Voters file through the Cross Insurance Center in Bangor to cast their ballots on Nov. 8. Credit: Linda Coan O'Kresik / BDN

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Paul Fink is a Ph.D. candidate at the University of Maine, and Nicholas Giudice is a professor of spatial computing at the University of Maine. This column reflects their views and expertise and does not speak on behalf of the university. They are members of the Maine chapter of the national Scholars Strategy Network, which brings together scholars across the country to address public challenges and their policy implications. Members’ columns appear in the BDN every other week.

Maine’s development of remote voting for people with disabilities is one of the many unseen benefits of the COVID-19 pandemic.

Casting a private ballot without help from someone else is a fundamental right in the United States. This right is guaranteed to all voters, including people with disabilities who would otherwise require assistance. For people with print disabilities (e.g., people who are blind or visually impaired), the Americans with Disabilities Act and the Help America Vote Act require that polling places offer voting machines that can be accessed without the use of vision.

However, many people with disabilities experience transportation challenges that make it difficult or impossible to travel to the polls. As the oldest state in the country with a growing population of folks who have a visual impairment or no longer drive, Maine is uniquely positioned to benefit from easier ways to vote. Fortunately, we’re leading the way to address this challenge by being one of the first states to offer an accessible absentee ballot system.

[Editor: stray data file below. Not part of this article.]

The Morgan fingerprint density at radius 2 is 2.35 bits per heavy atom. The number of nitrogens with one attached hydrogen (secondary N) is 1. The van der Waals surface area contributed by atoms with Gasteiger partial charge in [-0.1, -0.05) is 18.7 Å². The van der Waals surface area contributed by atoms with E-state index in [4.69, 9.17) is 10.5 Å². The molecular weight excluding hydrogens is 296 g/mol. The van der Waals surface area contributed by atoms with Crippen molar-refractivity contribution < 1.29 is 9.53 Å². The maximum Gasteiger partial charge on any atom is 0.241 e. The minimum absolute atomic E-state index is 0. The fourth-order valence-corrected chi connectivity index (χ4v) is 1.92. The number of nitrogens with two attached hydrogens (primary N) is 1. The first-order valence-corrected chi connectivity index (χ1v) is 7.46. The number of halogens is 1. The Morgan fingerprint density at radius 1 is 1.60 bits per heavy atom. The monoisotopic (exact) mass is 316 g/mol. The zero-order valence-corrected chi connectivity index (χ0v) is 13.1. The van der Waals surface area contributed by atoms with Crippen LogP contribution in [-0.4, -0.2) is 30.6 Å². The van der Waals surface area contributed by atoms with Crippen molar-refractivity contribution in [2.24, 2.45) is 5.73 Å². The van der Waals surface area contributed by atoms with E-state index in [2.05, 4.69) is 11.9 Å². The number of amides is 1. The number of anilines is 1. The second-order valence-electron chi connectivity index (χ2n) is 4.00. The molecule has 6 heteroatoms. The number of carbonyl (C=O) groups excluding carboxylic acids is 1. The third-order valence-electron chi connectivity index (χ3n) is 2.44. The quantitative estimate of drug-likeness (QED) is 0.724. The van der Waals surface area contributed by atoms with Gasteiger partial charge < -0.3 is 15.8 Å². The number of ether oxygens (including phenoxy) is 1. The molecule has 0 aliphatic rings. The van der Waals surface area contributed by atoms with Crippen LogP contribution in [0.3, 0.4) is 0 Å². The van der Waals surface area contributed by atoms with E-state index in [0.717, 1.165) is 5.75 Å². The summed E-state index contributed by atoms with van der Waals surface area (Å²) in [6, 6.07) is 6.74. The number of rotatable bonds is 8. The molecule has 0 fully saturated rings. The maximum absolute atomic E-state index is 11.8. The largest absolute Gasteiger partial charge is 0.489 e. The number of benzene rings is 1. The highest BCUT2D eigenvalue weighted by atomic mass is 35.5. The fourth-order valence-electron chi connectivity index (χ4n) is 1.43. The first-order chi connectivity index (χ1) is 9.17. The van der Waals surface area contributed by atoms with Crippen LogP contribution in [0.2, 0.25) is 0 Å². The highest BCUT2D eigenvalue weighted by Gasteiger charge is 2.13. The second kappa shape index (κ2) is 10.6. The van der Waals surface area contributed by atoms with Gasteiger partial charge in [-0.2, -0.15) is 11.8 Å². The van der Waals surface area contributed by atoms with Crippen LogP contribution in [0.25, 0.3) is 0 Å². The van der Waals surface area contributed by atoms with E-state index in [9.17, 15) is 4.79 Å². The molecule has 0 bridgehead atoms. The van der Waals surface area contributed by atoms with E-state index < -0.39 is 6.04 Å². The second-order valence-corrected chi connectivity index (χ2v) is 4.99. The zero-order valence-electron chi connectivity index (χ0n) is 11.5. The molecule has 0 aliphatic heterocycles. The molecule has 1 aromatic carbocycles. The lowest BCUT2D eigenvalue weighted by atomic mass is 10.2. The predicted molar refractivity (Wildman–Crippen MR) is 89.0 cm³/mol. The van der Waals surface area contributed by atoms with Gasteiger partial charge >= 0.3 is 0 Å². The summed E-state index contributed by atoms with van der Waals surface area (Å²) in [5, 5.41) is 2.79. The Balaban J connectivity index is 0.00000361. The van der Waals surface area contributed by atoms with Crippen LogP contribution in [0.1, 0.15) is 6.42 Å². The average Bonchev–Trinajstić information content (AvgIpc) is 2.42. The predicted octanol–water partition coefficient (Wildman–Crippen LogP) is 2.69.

Faced by surging COVID-19 cases, Gov. Janet Mills issued guidance in the spring of 2020 encouraging absentee voting in the state primary election (held July 14) and in the national election (held Nov. 3). This presented a quandary for many people in the state who are unable to read paper ballots: either receive assistance when filling out the ballot at home (therefore forfeiting the right to cast a private ballot) or risk traveling to the polling place (consider that many people with visual impairment rely on public busses).

Another option did exist, however, in the form of electronic ballots. Electronic absentee ballots allow a voter to fill out their ballot on a computer and cast their vote to the Maine Bureau of Elections directly. This system had long been used by Maine’s overseas military personnel, but it was not yet available to the voters back at home who would benefit. As is too often the case, a lawsuit was the source of change.  

Disability Rights Maine, on behalf of a group of Maine voters with visual impairment, sued then-Secretary of State Matt Dunlap to provide a system for accessible and independent voting via electronic absentee ballots. The state was receptive and worked with advocates to create an online portal where ballots could be accessed without vision using screen-readers and text-to-speech software. As a result, on Oct. 2, 2020, Maine became one of only a few states that had developed a fully accessible electronic absentee ballot voting system.

Last week’s election marked the second opportunity for people with print disabilities to use Maine’s new electronic implementation of absentee ballots. This contributed to Maine voters casting an unprecedented number of absentee votes in a gubernatorial election, a whopping 252,000 or nearly 30 percent of registered voters.

Those who voted remotely might have noticed a new mechanism to monitor the status of absentee votes: Maine’s absentee ballot tracking service. This service, which enables voters to track when their vote was delivered and if it was accepted, came as a direct result of the work done to enable accessible voting in the state.

The measures taken to enable accessibility are worth the effort, as they have net effects for democracy as a whole. By allowing hundreds of thousands of Mainers to track the progress of their votes, Disability Rights Maine and its advocates greatly improved election transparency with immeasurable impacts on voter trust in what continues to be described as our “fragile” democracy, which is now that much less fragile.